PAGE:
It's 2 days until the chance to start again


    Rob Galvin

    Goodbye, 2018 don’t let the screen door hit you in the butt on the way out.

    It’s the time of year when we in the news biz like to take stock of what happened over the past 12 months. But in the case of 2018, I figure we’ll all be suffering from PTSD flashbacks for years to come so, who am I to jump the gun?

    If only there were some secret serum that would spare us the residual remorse and just let we few, we happy few, move on to 2019 with the help of a vaccination shot.

    If that were so, only Ashland residents would be left to deal with the nightmares.

    Here at the Mail Tribune, you might have noticed, we’re in the midst of a series of stories centered around the theme of “2019: A Look Ahead” — which, given the options, is far easier to write at this point than stories detailing “2019: A Look Back.”

    Numerologically, “2019” is considered a 3 year, and the number 3 itself is considered sacred: Not only are we beings composed of mind, body and spirit on the third rock from the sun ... but the Rule of Three is the basic formation for telling a good joke.

    And if there’s any group of people who know a good joke when they see one, it’s the readers of this column.

    wait, what?

    In the spirit of corporate synergy, therefore, I’ve come up with my own contribution to this series. Let’s call it “2019: A Look Ahead At Three Horrors That We Can Only Hope Will Be Among The Ruin And Rust That We Left In The Dust Of 2018.”

    (It’s only a working title; so, well, it needs work.)

    Let’s start with the first leg of this triangle NATURAL DISASTERS.

    And, by “natural,” let’s be clear that we’re not talking about disasters caused by the blindfolded stupidity of the human race — things such as climate change, the trend of using butter instead of cream in our coffee, and presidential elections.

    This isn’t breaking any new ground, but I’m getting immune to the ever-present reminders that an Earth-shaking event is due at any minute.

    Yes, yes the Cascadia Subduction Zone will someday send us all scurrying to Bend (where we’ll have to pay even more for our butter-infused lattes), but aside from making sure we have an escape plan in place ... stop telling me about it. It’s not like you can start a countdown clock to serve as a daily reminder.

    ... wait, what?

    It’s bad enough that I now know what the word “subduction” means. If I want to hear about the earth moving under my feet, I’ll put “Tapestry” on the CD player.

    Meanwhile, if I know my tinfoil-topped wingnuts, the drumbeat soon will start on the meteor shower expected in the middle of June when big rocks are expected to fall out of the sky. Let’s do each other a favor ahead of time: If either of us gets hit by an asteroid in June, don’t ruin the other’s summer by complaining about it.

    Besides, by the middle of June, we’re supposed to be in the midst of the next fire season. And wildfire season brings me to the second panel of our triptych of torment PASSING THE BUCK.

    Specifically, the notion that some of our problems are so yuge that the best we can hope for is to nudge them this way and that down the road until it’s time for our children’s children to solve them unless they’re hit by giant rocks falling from the sky.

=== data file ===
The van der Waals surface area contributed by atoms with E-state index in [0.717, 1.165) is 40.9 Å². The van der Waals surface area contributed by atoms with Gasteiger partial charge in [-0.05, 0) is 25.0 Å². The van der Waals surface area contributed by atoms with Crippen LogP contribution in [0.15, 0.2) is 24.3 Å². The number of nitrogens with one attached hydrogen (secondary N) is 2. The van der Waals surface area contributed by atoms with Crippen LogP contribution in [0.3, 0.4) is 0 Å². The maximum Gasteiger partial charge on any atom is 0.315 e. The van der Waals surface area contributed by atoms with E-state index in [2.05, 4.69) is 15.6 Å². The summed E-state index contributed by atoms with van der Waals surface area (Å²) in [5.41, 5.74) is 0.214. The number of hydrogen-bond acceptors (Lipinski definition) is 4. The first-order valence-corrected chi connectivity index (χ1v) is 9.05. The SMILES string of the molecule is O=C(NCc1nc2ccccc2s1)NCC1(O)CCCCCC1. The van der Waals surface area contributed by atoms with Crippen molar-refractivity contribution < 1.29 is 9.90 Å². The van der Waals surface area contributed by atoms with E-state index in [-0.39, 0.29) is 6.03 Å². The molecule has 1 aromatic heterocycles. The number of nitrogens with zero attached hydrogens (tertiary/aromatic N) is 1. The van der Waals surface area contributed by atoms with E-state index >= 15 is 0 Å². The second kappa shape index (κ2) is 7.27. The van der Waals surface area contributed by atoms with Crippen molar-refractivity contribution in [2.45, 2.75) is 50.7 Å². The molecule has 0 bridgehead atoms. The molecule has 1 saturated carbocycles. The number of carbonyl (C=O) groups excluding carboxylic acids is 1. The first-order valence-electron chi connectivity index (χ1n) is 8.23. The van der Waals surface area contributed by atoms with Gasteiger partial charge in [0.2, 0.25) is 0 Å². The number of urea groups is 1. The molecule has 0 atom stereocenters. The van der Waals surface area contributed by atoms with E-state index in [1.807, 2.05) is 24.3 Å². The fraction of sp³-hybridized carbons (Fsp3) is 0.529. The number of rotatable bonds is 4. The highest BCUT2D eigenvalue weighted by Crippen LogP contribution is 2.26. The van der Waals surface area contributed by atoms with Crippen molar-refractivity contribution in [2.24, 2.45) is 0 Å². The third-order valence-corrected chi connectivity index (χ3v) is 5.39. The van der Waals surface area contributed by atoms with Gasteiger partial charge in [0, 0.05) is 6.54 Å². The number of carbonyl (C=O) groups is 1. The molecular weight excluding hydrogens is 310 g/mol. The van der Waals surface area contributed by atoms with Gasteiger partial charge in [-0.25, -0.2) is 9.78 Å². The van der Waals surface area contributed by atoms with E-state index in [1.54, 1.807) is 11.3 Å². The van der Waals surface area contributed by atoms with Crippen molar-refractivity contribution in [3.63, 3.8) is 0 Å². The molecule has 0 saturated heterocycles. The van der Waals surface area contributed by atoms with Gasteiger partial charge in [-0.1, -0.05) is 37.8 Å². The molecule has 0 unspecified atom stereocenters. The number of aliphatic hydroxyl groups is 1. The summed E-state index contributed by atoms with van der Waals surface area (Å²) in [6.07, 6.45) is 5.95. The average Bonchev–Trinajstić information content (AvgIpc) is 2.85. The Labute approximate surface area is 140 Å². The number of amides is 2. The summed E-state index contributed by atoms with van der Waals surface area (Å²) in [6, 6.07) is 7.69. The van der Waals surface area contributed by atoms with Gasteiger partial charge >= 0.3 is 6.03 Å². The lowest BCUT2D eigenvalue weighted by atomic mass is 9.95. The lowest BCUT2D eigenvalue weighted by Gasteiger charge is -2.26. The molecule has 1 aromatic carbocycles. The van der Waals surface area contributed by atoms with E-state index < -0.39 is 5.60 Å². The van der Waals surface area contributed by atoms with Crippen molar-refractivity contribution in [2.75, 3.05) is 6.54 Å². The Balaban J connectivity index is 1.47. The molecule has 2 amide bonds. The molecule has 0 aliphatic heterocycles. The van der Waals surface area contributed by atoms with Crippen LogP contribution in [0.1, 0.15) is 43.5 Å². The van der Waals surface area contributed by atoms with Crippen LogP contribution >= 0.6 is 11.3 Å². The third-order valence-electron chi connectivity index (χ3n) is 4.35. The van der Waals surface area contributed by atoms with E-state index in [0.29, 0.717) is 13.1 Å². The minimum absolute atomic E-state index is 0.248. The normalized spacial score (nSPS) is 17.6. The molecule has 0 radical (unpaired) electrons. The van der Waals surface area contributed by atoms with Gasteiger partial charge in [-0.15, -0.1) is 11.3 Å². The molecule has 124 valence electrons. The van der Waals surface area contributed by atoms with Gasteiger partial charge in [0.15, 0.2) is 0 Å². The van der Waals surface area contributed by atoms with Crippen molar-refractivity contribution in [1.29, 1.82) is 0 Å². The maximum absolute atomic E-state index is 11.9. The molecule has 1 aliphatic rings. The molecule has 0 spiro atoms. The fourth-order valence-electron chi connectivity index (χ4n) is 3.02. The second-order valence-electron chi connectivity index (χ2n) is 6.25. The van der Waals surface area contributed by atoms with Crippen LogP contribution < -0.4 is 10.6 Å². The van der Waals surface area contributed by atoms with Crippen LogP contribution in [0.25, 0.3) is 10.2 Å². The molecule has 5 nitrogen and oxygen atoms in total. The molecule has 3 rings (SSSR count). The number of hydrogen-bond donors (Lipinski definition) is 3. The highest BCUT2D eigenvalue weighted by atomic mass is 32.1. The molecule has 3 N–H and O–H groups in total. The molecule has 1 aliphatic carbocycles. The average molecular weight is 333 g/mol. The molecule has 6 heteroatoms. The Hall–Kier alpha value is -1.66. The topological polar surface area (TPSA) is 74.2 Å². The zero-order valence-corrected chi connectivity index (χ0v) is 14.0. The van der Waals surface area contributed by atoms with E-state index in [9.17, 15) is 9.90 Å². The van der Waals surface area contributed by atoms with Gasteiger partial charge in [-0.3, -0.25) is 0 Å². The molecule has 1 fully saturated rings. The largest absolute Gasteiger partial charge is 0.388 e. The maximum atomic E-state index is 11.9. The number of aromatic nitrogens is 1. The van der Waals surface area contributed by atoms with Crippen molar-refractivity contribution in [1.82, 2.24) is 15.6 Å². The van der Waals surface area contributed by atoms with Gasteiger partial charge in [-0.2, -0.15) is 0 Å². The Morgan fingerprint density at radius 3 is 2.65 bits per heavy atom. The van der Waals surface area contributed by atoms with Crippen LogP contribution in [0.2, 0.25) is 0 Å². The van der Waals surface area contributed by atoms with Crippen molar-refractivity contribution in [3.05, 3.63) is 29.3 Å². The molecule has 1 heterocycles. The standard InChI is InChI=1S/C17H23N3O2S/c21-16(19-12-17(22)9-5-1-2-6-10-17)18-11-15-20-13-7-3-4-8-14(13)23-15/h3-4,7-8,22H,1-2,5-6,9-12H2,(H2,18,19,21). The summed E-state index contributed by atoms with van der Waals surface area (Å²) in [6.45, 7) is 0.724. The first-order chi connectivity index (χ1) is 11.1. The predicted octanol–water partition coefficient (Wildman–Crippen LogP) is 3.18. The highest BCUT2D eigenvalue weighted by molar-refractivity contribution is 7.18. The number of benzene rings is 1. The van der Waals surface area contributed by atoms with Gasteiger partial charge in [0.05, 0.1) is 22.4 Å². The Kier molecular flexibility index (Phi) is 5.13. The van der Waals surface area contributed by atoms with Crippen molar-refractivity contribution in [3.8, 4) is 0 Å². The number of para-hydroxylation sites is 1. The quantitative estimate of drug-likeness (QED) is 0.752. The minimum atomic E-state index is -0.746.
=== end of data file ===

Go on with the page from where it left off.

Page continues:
Doesn’t it seem as though we’ve had the same debates about the same issues for as long as we were sure that those who disagreed with us were wrong? Gun control, environmental safeguards, which D-lister won “Dancing With The Stars.” (Ah, the Rule of Three.)

    Heck, the Supreme Court ruling on abortion was handed down in 1973 and, 45 years later, the only thing we all can agree on is that Dan Quayle was wrong when he thought Roe vs. Wade were George Washington’s options for crossing the Delaware.

    Locally, though, it’s the wildfire dilemma that has folks all hot and bothered.

    I claim no expertise on this topic, but I know this much from watching how passionate people stand their diametrically opposed grounds — no great problem, outside of defeating the Nazis, gets resolved without the dreaded C-word.

    And it is the power of compromise that brings us to the last of our three stooges INCIVILITY.

    I read an opinion piece the other day that posited public and political discourse in America had been irrevocably changed by the coarseness exhibited through our conditioned crudity on social media and the unhinged hatred by those in positions of power.

    And, sorry for the language, but I’m sick of that crap.

    We like to think of ourselves as an enlightened, advanced society — and yet among us are an increasingly vocal subset proud to discriminate against whoever or whatever the nincompoops on the tubes tell them to degrade.

    So, if you’re among the horde who hurl baseless and tasteless accusations against people for their looks, skin color, country of origin, gender, sexual identity, financial status or religious beliefs; or turn a blind eye to scientific truths, belittle the justice system, and scorn those whose politics differ from your own; or make Americans grate by taking pride in producing parroted, prejudiced pejoratives ... well, the screen door is over there.

    The rest of us are rooting, hard, for a far better 2019.

    From everyone at rgalvin@rosebudmedia.com, have a safe and happy New Year or we call it, Tuesday.

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